Landmine safety awareness, HIV and AIDS education, health care and street kids’ issues are four of the toughest issues facing children and adults in the developing world.
Communication is the key – but how do you get the message across in a culturally sensitive way? And how can you communicate with people who can sometimes neither read nor write? Most importantly, how can you also make an educational message so entertaining that it can’t fail to get through?
The answer lies, among other things, with a puppet called Seamus, – and two Americans who were part of the creative force behind The Muppets.
Emergency aid co-ordinator and No Strings founder Johnie McGlade explains: “No Strings really started with a makeshift puppet called Seamus, who I’ve taken with me on many different aid projects around the world. Every time Seamus came too, the children went nuts. He can bridge a language gap and break down barriers between people in a matter of seconds. After I met Michael Frith and Kathryn Mullen, who were part of the original Muppet team, an idea was born. Together, we immediately saw the potential of puppet theatre to educate, communicate and entertain – especially in places where conflict, disease or poverty are causing suffering. Today, Seamus is being rebuilt and redesigned for future work, and new puppets – including Hamish O’Hare, who is becoming well-known to UK audiences – are joining the No Strings repertoire.”
After consulting with friends and advisors from Afghanistan, New Yorkers Kathryn and Michael joined Johnie in creating a unique educational show, and a special range of puppets, for Afghanistan. Half of all landmine fatalities there involve children, so a cleverly constructed puppet show about landmine awareness can literally save lives.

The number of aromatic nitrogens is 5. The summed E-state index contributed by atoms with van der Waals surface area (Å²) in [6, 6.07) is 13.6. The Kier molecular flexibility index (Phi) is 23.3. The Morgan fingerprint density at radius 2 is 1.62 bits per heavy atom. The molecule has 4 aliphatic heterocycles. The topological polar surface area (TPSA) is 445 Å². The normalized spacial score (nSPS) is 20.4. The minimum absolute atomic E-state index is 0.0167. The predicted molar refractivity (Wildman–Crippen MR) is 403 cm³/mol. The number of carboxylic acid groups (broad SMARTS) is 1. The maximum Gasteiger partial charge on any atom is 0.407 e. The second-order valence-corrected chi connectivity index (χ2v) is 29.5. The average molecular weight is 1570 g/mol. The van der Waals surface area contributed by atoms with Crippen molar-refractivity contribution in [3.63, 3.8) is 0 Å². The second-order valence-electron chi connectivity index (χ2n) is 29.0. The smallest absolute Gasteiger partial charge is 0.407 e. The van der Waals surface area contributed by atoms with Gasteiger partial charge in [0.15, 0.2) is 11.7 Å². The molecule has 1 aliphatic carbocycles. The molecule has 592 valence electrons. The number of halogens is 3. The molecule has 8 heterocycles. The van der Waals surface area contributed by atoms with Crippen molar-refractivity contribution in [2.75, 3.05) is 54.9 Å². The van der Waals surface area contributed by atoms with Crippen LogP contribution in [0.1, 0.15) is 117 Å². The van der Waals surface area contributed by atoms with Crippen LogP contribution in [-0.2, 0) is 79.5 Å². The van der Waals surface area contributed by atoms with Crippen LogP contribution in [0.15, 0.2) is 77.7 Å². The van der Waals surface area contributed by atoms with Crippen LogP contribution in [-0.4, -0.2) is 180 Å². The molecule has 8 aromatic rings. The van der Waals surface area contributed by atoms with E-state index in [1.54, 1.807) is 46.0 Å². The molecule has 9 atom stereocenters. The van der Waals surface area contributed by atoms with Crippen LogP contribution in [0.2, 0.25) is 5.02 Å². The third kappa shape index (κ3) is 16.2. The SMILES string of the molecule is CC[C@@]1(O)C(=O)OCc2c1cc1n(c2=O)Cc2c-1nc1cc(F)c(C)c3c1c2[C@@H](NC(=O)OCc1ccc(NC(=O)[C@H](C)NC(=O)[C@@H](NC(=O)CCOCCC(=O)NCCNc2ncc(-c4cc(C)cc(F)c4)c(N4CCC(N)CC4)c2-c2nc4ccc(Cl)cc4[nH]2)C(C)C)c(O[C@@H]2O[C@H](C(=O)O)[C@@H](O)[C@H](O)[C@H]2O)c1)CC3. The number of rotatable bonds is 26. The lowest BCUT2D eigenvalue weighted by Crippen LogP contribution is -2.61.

The show, Chuche Qhalin – The Adventures of the Little Carpet Boy – is ready for touring after a great deal of work by Michael and his wife Kathryn, who have created a number of new characters including one that is over sixteen feet tall and takes several puppeteers to bring him to life.
After losing all her family as a result of war, a grandmother makes herself a new grandchild from the carpets she weaves. The subsequent adventures of this little carpet boy and his helper guide, Jaladul, tell the life-saving story of landmines and UXO’s.
This is the story told on the new DVD recently launched by No Strings as a means of getting their message over to even more children living in areas where landmines are part of everyday life.
For more information on the work of No Strings please visit: www.nostrings.org.uk.
Please visit www.youtube.com/nostringscharity to view videos from the set.